News / 

Low Carb Diets May Pose High Risks

Estimated read time: 4-5 minutes

This archived news story is available only for your personal, non-commercial use. Information in the story may be outdated or superseded by additional information. Reading or replaying the story in its archived form does not constitute a republication of the story.

Low carb diets may pose high risks

by Jennifer Wider, MD

Society for Women's Health Research

( products have invaded our supermarkets. From cereal and ice-cream to snack food and drinks, Atkins mania is everywhere. The Atkins diet and other low-carbohydrate, high-protein diets promise a thinner waistline in record time, but the public seems to be ignoring evidence that this type of diet may have long-term health consequences. What's more, a menu rich in protein and fat has particular concerns for women.

Topping the list of women's health concerns are heart disease, cancer and osteoporosis. Studies have suggested that long-term use of high-protein diets can increase the risk of all three.

Cardiovascular disease is the leading killer of women in the United States. Among the many risk factors, dietary habits and weight status have frequently been implicated. High-protein diets are, by and large, loaded with dietary cholesterol and saturated fat.

Ongoing research trials are trying to determine the effects of such diets on blood cholesterol levels, but there is clear evidence that meals high in saturated fat increase the risk of heart attack. The greatest body of evidence supports the claim that limiting saturated fat and cholesterol in the diet will lower the risk of coronary heart disease.

Most people are unaware that colorectal cancer is the third most common cancer in women behind lung and breast cancers. In 1997, the American Institute for Cancer Research definitively stated that diets high in red meat were likely factors in the development of colorectal cancer. In addition, high-protein, low-carbohydrate diets are often low in fiber. Dietary fiber has proven to be protective against colorectal cancers, according to the results of numerous studies.

Diet seems to play a role in the development of breast cancer, as well. Many research studies link diets high in saturated fat to an increased risk for breast cancer. Results from the Nurses' Health Study establish a relationship between increased consumption of animal fat and a higher risk of breast cancer.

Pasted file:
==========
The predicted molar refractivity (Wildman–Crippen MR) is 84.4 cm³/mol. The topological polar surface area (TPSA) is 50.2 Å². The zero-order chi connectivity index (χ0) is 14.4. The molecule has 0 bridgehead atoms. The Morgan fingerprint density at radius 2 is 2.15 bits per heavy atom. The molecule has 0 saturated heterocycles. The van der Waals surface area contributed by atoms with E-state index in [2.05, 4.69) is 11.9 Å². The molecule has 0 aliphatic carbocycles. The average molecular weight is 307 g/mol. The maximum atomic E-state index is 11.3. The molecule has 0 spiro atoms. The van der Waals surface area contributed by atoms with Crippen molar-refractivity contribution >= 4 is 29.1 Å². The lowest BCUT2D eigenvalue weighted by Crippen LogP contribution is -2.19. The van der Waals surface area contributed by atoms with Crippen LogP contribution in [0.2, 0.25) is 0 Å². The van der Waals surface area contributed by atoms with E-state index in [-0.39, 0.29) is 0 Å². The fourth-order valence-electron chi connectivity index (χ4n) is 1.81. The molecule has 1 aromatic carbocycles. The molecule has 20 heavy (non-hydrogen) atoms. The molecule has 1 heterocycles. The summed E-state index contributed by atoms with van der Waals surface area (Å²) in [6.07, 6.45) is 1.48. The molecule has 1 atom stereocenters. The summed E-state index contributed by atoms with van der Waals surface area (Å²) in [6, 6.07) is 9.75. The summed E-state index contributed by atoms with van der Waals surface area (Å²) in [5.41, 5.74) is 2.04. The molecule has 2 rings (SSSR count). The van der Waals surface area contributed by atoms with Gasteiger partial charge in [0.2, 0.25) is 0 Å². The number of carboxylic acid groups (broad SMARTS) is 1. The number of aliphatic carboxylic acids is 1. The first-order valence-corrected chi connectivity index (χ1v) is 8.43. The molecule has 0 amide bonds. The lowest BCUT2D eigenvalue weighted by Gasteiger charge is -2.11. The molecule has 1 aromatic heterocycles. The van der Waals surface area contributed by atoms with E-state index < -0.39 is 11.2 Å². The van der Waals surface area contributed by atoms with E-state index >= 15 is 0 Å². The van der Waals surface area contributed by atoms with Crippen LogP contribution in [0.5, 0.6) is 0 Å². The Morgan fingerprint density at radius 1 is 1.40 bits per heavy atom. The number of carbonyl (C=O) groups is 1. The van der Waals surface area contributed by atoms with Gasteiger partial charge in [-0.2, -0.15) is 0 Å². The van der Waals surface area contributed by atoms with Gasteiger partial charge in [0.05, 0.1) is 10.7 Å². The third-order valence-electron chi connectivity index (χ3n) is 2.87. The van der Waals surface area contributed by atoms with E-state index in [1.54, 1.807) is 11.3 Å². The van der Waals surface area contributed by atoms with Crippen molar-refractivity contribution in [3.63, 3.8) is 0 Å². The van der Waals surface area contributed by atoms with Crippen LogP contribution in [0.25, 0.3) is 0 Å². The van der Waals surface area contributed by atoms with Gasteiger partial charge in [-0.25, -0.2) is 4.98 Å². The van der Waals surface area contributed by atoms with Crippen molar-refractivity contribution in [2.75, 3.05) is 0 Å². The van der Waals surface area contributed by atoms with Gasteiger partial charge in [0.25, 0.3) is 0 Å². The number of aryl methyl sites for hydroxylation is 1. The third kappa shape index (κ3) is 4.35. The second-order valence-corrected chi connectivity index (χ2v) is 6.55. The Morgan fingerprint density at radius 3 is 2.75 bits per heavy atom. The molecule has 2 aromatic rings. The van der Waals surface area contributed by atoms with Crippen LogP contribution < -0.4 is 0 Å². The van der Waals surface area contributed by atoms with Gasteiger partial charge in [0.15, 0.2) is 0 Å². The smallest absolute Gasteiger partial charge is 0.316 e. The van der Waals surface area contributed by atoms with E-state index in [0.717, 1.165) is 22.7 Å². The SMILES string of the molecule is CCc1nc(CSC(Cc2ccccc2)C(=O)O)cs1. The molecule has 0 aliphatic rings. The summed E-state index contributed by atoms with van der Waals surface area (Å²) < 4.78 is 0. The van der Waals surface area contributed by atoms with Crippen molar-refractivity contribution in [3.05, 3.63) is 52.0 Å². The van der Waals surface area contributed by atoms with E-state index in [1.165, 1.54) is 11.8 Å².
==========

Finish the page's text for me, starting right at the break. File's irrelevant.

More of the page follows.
Today in the United States, roughly 10 million people have osteoporosis and 80 percent of sufferers are women. Studies have shown that the body loses large amounts of calcium when a person is on a high protein, low carbohydrate diet. There is evidence that high-protein diets promote the loss of calcium in the urine, increasing the risk of kidney stones and osteoporosis.

Even the Atkins diet Web site lists the potential dangers, so why is the public so perplexed? There's so much contradictory information in the media, not all accurate, that consumers are totally confused, Keith-Thomas Ayoob, Ed.D., nutrition clinic director at the Rose F. Kennedy Children's Evaluation and Rehabilitation Center and associate professor at the Albert Einstein College of Medicine in Bronx, N.Y., said.

There is some evidence that the Atkins diet yields positive results. Two studies in the New England Journal of Medicine in May 2003 revealed that patients were able to lose more weight on Atkins than on traditional diets and one study even suggested that the diet could improve certain heart disease risk factors.

The weight loss on Atkins is clear, said Randy Seeley, M.D., an associate director of the Obesity Research Center at the University of Cincinnati and a member of the Society for Women's Health Research's Isis Fund Network on Metabolism, an interdisciplinary research network on metabolic disorders.

But there are no long-term studies to provide information about the advantages or disadvantages of the diet in the long run. In the absence of information, Seeley said, it is dangerous to give people advice.

With the number of obese Americans at record numbers, extreme dieting doesn't seem to be paying off.

Overweight isn't caused by carbs or fat, but by excess, Ayoob said. It's a disease of excess and it's cured with balance. Balance in your diet, your activity and your lifestyle. No one diet will fit everyone, but extreme diets are useless in the long run.

It is clear that many people lose weight on Atkins and similar diets. Because no long-term studies have ever defined the risks, there is a need for more research to fully assess the potential health hazards of these diets.

© Health News 2004 All Rights Reserved.


Catch up on the top news and features from, sent weekly.
By subscribing, you acknowledge and agree to's Terms of Use and Privacy Policy.

KSL Weather Forecast